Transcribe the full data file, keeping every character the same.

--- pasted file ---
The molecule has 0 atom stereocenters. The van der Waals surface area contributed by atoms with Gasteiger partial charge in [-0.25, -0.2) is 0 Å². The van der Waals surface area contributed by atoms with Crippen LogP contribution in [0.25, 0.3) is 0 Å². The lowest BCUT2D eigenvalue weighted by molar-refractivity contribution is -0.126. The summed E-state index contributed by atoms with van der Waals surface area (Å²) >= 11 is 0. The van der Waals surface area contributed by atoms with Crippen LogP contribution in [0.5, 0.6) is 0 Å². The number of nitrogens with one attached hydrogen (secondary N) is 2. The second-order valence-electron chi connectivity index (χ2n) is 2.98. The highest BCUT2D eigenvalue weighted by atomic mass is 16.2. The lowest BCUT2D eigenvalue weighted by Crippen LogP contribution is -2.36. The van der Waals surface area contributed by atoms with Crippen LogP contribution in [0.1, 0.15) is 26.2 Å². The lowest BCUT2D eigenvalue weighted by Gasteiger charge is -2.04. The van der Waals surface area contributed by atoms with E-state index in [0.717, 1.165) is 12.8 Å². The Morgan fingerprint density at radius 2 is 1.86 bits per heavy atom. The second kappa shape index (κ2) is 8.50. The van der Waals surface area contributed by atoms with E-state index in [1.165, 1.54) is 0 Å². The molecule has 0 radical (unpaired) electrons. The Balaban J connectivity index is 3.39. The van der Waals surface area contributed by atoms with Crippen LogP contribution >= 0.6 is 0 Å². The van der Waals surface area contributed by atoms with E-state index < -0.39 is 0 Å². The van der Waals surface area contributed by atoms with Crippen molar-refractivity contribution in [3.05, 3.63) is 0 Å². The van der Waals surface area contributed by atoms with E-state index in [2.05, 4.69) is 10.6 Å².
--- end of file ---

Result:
The molecule has 0 atom stereocenters. The van der Waals surface area contributed by atoms with Gasteiger partial charge in [-0.25, -0.2) is 0 Å². The van der Waals surface area contributed by atoms with Crippen LogP contribution in [0.25, 0.3) is 0 Å². The lowest BCUT2D eigenvalue weighted by molar-refractivity contribution is -0.126. The summed E-state index contributed by atoms with van der Waals surface area (Å²) >= 11 is 0. The van der Waals surface area contributed by atoms with Crippen LogP contribution in [0.5, 0.6) is 0 Å². The number of nitrogens with one attached hydrogen (secondary N) is 2. The second-order valence-electron chi connectivity index (χ2n) is 2.98. The highest BCUT2D eigenvalue weighted by atomic mass is 16.2. The lowest BCUT2D eigenvalue weighted by Crippen LogP contribution is -2.36. The van der Waals surface area contributed by atoms with Crippen LogP contribution in [0.1, 0.15) is 26.2 Å². The lowest BCUT2D eigenvalue weighted by Gasteiger charge is -2.04. The van der Waals surface area contributed by atoms with E-state index in [0.717, 1.165) is 12.8 Å². The Morgan fingerprint density at radius 2 is 1.86 bits per heavy atom. The second kappa shape index (κ2) is 8.50. The van der Waals surface area contributed by atoms with E-state index in [1.165, 1.54) is 0 Å². The molecule has 0 radical (unpaired) electrons. The Balaban J connectivity index is 3.39. The van der Waals surface area contributed by atoms with Crippen LogP contribution >= 0.6 is 0 Å². The van der Waals surface area contributed by atoms with E-state index < -0.39 is 0 Å². The van der Waals surface area contributed by atoms with Crippen molar-refractivity contribution in [3.05, 3.63) is 0 Å². The van der Waals surface area contributed by atoms with E-state index in [2.05, 4.69) is 10.6 Å².